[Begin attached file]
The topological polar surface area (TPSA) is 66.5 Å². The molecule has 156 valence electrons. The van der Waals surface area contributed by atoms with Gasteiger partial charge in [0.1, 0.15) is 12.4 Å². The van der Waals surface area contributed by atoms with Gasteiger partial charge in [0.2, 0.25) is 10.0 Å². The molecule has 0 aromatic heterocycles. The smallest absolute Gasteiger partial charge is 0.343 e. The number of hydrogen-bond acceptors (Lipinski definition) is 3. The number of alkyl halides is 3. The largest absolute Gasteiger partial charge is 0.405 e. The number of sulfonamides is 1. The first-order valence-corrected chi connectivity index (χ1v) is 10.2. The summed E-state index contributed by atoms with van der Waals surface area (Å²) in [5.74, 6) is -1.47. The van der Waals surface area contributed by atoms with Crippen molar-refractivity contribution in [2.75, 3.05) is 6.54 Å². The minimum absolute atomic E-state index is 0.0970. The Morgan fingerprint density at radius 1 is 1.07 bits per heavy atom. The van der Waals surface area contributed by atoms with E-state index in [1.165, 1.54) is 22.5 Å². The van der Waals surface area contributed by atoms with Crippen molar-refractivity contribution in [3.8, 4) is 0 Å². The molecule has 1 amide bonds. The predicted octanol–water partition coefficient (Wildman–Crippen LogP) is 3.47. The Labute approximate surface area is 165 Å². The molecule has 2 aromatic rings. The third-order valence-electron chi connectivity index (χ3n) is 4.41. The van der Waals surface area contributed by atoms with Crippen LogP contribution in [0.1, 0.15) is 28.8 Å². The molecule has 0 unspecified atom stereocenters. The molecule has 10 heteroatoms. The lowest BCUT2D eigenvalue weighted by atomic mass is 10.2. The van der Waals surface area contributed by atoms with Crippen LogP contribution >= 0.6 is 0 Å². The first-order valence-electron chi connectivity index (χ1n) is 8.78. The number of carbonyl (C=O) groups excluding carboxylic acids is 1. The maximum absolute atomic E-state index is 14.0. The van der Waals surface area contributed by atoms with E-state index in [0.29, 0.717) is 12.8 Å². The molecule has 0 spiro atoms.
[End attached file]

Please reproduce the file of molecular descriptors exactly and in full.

The topological polar surface area (TPSA) is 66.5 Å². The molecule has 156 valence electrons. The van der Waals surface area contributed by atoms with Gasteiger partial charge in [0.1, 0.15) is 12.4 Å². The van der Waals surface area contributed by atoms with Gasteiger partial charge in [0.2, 0.25) is 10.0 Å². The molecule has 0 aromatic heterocycles. The smallest absolute Gasteiger partial charge is 0.343 e. The number of hydrogen-bond acceptors (Lipinski definition) is 3. The number of alkyl halides is 3. The largest absolute Gasteiger partial charge is 0.405 e. The number of sulfonamides is 1. The first-order valence-corrected chi connectivity index (χ1v) is 10.2. The summed E-state index contributed by atoms with van der Waals surface area (Å²) in [5.74, 6) is -1.47. The van der Waals surface area contributed by atoms with Crippen molar-refractivity contribution in [2.75, 3.05) is 6.54 Å². The minimum absolute atomic E-state index is 0.0970. The Morgan fingerprint density at radius 1 is 1.07 bits per heavy atom. The van der Waals surface area contributed by atoms with E-state index in [1.165, 1.54) is 22.5 Å². The van der Waals surface area contributed by atoms with Crippen molar-refractivity contribution in [3.8, 4) is 0 Å². The molecule has 1 amide bonds. The predicted octanol–water partition coefficient (Wildman–Crippen LogP) is 3.47. The Labute approximate surface area is 165 Å². The molecule has 2 aromatic rings. The third-order valence-electron chi connectivity index (χ3n) is 4.41. The van der Waals surface area contributed by atoms with Crippen LogP contribution in [0.1, 0.15) is 28.8 Å². The molecule has 0 unspecified atom stereocenters. The molecule has 10 heteroatoms. The lowest BCUT2D eigenvalue weighted by atomic mass is 10.2. The van der Waals surface area contributed by atoms with Crippen LogP contribution >= 0.6 is 0 Å². The first-order valence-electron chi connectivity index (χ1n) is 8.78. The number of carbonyl (C=O) groups excluding carboxylic acids is 1. The maximum absolute atomic E-state index is 14.0. The van der Waals surface area contributed by atoms with E-state index in [0.29, 0.717) is 12.8 Å². The molecule has 0 spiro atoms.